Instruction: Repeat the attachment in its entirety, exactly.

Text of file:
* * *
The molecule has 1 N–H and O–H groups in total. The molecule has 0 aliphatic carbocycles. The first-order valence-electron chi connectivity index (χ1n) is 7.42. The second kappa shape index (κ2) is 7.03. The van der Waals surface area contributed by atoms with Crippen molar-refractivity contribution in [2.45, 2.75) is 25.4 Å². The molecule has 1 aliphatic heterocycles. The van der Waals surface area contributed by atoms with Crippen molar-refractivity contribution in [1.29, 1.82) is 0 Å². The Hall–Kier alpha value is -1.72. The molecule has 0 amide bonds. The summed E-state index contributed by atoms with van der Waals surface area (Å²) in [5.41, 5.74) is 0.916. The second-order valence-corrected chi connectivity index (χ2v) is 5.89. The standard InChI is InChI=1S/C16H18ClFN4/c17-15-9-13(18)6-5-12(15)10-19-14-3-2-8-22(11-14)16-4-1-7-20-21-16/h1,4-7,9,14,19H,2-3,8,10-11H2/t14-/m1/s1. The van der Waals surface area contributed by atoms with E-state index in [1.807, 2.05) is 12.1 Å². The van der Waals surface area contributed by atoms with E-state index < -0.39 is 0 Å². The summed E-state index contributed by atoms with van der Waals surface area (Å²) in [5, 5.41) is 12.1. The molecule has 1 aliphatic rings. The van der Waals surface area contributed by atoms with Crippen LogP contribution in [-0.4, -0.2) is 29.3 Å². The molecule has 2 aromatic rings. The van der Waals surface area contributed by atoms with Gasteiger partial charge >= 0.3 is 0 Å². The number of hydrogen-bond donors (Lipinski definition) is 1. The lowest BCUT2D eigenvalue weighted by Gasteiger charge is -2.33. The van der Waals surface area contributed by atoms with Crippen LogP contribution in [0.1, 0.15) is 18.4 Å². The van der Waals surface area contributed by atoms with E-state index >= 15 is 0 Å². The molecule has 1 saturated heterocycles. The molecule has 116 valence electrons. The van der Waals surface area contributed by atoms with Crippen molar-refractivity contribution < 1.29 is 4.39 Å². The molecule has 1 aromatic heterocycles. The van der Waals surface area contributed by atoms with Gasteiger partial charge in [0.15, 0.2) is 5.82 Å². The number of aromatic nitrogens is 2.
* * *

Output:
The molecule has 1 N–H and O–H groups in total. The molecule has 0 aliphatic carbocycles. The first-order valence-electron chi connectivity index (χ1n) is 7.42. The second kappa shape index (κ2) is 7.03. The van der Waals surface area contributed by atoms with Crippen molar-refractivity contribution in [2.45, 2.75) is 25.4 Å². The molecule has 1 aliphatic heterocycles. The van der Waals surface area contributed by atoms with Crippen molar-refractivity contribution in [1.29, 1.82) is 0 Å². The Hall–Kier alpha value is -1.72. The molecule has 0 amide bonds. The summed E-state index contributed by atoms with van der Waals surface area (Å²) in [5.41, 5.74) is 0.916. The second-order valence-corrected chi connectivity index (χ2v) is 5.89. The standard InChI is InChI=1S/C16H18ClFN4/c17-15-9-13(18)6-5-12(15)10-19-14-3-2-8-22(11-14)16-4-1-7-20-21-16/h1,4-7,9,14,19H,2-3,8,10-11H2/t14-/m1/s1. The van der Waals surface area contributed by atoms with E-state index in [1.807, 2.05) is 12.1 Å². The van der Waals surface area contributed by atoms with E-state index < -0.39 is 0 Å². The summed E-state index contributed by atoms with van der Waals surface area (Å²) in [5, 5.41) is 12.1. The molecule has 1 aliphatic rings. The van der Waals surface area contributed by atoms with Crippen LogP contribution in [-0.4, -0.2) is 29.3 Å². The molecule has 2 aromatic rings. The van der Waals surface area contributed by atoms with Gasteiger partial charge >= 0.3 is 0 Å². The number of hydrogen-bond donors (Lipinski definition) is 1. The lowest BCUT2D eigenvalue weighted by Gasteiger charge is -2.33. The van der Waals surface area contributed by atoms with Crippen LogP contribution in [0.1, 0.15) is 18.4 Å². The van der Waals surface area contributed by atoms with E-state index >= 15 is 0 Å². The molecule has 1 saturated heterocycles. The molecule has 116 valence electrons. The van der Waals surface area contributed by atoms with Crippen molar-refractivity contribution < 1.29 is 4.39 Å². The molecule has 1 aromatic heterocycles. The van der Waals surface area contributed by atoms with Gasteiger partial charge in [0.15, 0.2) is 5.82 Å². The number of aromatic nitrogens is 2.